Joan Rothchild Hardin
The Hygiene Hypothesis
The Hygiene Hypothesis states that being overly afraid of exposure to all kinds of germ and trying to eradicate them completely in our homes is dangerous to our health. Just think of all the products that promise to kill 99% of bacteria!
According to the Hygiene Hypothesis, developing children need exposure to a wide variety of bacteria in order to develop robust immune systems. Young children’s lack of exposure accounts for the steadily increasing incidence of autoimmune diseases in both children and the adults they grow into – including allergies, asthma, skin conditions and many more.
Another way of putting this is that “a lack of exposure to germs in early childhood leads to defects in the establishment of immune tolerance” which we need in order to stay healthy. (Okada et al, 2010)
In what seems to be a paradox, developed countries’ hostility to germs of every kind and consequent over emphasis on absolute cleanliness has caused fragility in our immune systems and rendered them unable to keep us healthy.
According to the Hygiene Hypothesis, the decreasing exposure to germs in Western countries is the source of the increasing incidence of both autoimmune and allergic diseases. Epidemiological data, particularly migration studies, show that subjects migrating from a low-incidence to a high-incidence country develop autoimmune disorders at a high incidence in the first generation.
In a household that’s extremely clean, an infant’s developing immune system isn’t effectively challenged to develop robustly. The immune system of a young child exposed to a wider variety of germs gets ‘educated’ and learns how to launch a defensive response to infectious organisms. Instead, defense responses in the child living in an extremely clean environment are so inadequate that they actually contribute to the development of autoimmune conditions like asthma and allergies. (US FDA, 2018)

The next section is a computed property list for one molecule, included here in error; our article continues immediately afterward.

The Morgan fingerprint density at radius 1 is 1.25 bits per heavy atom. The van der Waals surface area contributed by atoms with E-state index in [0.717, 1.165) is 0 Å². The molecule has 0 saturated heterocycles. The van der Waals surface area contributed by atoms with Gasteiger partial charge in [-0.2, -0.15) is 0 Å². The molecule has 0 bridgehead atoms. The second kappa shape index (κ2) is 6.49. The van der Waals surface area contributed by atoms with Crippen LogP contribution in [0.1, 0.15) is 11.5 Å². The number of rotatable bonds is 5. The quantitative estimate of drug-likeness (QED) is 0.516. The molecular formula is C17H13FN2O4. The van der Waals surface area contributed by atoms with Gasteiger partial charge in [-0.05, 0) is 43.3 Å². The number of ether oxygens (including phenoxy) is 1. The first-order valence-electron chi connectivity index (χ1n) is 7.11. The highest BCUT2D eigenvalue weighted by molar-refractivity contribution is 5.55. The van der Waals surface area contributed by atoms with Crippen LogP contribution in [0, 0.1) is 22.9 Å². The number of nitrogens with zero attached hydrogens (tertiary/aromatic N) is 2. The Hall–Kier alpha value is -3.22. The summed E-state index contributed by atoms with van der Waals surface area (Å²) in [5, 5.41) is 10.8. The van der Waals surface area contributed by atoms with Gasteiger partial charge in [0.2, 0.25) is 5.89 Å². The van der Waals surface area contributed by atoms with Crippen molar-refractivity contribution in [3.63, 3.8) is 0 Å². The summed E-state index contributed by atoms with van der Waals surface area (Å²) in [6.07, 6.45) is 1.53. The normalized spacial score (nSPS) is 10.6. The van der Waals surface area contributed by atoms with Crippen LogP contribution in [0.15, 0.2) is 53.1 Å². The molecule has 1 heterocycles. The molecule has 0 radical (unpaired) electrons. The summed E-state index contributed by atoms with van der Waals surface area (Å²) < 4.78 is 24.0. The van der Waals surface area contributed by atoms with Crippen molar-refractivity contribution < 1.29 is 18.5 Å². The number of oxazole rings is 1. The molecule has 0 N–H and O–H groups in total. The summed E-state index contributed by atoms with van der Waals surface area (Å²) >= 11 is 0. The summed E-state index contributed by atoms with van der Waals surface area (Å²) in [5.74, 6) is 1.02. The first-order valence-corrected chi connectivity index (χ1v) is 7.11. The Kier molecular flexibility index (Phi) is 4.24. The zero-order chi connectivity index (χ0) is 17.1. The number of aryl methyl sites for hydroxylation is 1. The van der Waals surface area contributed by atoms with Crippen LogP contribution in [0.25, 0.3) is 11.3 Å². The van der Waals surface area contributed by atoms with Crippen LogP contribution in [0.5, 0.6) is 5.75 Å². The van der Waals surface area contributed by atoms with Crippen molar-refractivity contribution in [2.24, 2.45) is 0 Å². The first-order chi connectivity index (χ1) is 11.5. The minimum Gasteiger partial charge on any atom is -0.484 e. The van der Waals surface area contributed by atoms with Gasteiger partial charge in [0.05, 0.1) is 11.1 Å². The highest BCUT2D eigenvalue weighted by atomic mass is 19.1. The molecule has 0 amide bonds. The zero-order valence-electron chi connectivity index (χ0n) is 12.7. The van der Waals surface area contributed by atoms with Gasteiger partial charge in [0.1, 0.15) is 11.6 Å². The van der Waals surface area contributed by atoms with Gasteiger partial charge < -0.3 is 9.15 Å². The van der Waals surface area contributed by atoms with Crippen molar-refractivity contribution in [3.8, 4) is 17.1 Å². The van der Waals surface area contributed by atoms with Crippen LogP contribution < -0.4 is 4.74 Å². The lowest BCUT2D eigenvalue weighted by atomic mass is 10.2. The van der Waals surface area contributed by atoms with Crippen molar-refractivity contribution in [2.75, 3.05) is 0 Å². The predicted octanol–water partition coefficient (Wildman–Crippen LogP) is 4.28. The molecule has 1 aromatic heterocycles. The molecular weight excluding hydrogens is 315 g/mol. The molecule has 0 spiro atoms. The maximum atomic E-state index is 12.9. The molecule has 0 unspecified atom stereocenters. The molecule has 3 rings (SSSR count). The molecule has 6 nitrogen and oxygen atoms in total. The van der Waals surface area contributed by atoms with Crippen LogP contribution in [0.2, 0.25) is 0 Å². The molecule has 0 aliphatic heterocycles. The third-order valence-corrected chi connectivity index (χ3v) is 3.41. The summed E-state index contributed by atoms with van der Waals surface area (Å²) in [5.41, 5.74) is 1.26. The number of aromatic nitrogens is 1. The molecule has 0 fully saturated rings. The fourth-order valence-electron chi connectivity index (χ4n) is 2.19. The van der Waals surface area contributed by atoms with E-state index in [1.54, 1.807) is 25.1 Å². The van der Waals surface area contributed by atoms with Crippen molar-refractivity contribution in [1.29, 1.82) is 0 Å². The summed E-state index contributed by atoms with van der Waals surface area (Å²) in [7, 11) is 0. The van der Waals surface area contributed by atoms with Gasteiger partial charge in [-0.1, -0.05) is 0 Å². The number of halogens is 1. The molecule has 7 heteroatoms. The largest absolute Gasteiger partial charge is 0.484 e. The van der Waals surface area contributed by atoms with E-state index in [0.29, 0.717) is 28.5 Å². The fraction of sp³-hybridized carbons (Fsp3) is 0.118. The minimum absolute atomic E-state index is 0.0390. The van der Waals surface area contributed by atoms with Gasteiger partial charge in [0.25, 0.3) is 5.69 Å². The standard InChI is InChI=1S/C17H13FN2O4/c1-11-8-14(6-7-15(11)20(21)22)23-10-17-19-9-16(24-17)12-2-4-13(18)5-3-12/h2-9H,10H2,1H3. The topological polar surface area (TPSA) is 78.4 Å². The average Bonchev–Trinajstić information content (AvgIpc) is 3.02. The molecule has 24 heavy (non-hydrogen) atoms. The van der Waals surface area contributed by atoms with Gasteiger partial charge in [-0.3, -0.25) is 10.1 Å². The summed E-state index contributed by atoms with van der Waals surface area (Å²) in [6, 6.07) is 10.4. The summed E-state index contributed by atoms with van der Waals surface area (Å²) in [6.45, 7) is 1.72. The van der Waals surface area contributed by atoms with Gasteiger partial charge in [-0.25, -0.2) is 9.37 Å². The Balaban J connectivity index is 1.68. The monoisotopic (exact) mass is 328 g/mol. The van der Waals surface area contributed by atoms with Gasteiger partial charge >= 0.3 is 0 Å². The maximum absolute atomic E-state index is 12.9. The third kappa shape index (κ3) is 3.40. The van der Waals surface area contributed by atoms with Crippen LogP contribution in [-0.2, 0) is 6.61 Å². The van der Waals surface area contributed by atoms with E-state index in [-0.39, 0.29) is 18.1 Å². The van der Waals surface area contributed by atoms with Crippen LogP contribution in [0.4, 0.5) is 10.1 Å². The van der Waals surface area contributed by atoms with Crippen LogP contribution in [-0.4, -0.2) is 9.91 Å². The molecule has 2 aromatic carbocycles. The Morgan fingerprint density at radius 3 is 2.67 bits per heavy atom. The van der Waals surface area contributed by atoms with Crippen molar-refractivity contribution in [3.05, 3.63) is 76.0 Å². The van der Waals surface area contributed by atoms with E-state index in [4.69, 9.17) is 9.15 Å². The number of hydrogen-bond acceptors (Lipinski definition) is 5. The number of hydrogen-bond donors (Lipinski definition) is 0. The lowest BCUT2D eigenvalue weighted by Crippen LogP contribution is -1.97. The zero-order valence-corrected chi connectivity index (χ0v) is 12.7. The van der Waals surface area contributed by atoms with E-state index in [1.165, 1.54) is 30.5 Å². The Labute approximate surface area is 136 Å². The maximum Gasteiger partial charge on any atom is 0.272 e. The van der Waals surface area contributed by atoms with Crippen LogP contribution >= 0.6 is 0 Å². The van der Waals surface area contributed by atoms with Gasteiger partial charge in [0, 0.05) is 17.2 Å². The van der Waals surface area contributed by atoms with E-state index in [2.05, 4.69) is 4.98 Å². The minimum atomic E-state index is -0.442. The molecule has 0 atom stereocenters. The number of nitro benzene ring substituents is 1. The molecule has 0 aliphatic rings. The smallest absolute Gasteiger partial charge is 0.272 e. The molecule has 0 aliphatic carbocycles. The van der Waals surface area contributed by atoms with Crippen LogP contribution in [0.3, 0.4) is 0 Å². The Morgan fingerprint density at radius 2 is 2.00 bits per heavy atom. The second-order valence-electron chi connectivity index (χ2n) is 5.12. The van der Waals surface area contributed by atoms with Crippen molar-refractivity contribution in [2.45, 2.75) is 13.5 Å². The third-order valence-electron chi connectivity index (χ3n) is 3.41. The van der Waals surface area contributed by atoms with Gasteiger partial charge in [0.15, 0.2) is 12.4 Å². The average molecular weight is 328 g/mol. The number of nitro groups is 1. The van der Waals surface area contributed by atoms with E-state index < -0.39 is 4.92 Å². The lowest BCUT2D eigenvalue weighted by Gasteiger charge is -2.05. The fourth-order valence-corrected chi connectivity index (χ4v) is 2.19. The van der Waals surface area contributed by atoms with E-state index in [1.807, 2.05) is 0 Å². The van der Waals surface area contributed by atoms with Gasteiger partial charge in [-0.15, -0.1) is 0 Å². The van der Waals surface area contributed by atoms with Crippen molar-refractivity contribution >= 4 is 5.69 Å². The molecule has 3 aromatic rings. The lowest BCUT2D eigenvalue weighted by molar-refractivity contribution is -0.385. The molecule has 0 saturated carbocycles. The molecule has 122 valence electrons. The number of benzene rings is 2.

The name Hygiene Hypothesis may be confusing because it seems to refer to personal cleanliness Not so. The Hygiene Hypothesis does not suggest that giving up showering is a good thing. “Reducing personal hygiene, such as not washing hands before eating, is expected to simply increase the risk of infection without having any impact on allergies or immune disorders”. (Wikipedia, 2/14/2021)
Do however stay away from antibacterial soaps, mouthwashes and toothpastes. They kill our protective, probiotic bacteria along with any illness-inducing ones so do serious damage to the bacterial microbiomes found on your skin and inside your mouth.
A short video explaining the Hygiene Hypothesis:
Okada, H, Kuhn , C, Feillet, H & Bach, J-F. (April 2010). The ‘hygiene hypothesis’ for autoimmune and allergic diseases: an update. Clinical Experimental Immunology, 160:1, 1-9. See: lm.nih.gov/pmc/articles/PMC2841828/
US FDA. (3/23/2018). Asthma: The Hygiene Hypothesis. See: See: https://www.fda.gov/vaccines-blood-biologics/consumers-biologics/asthma-hygiene-hypothesis
Wikipedia. (2/14/2021). Hygiene Hypothesis. See: https://en.wikipedia.org/wiki/Hygiene_hypothesis
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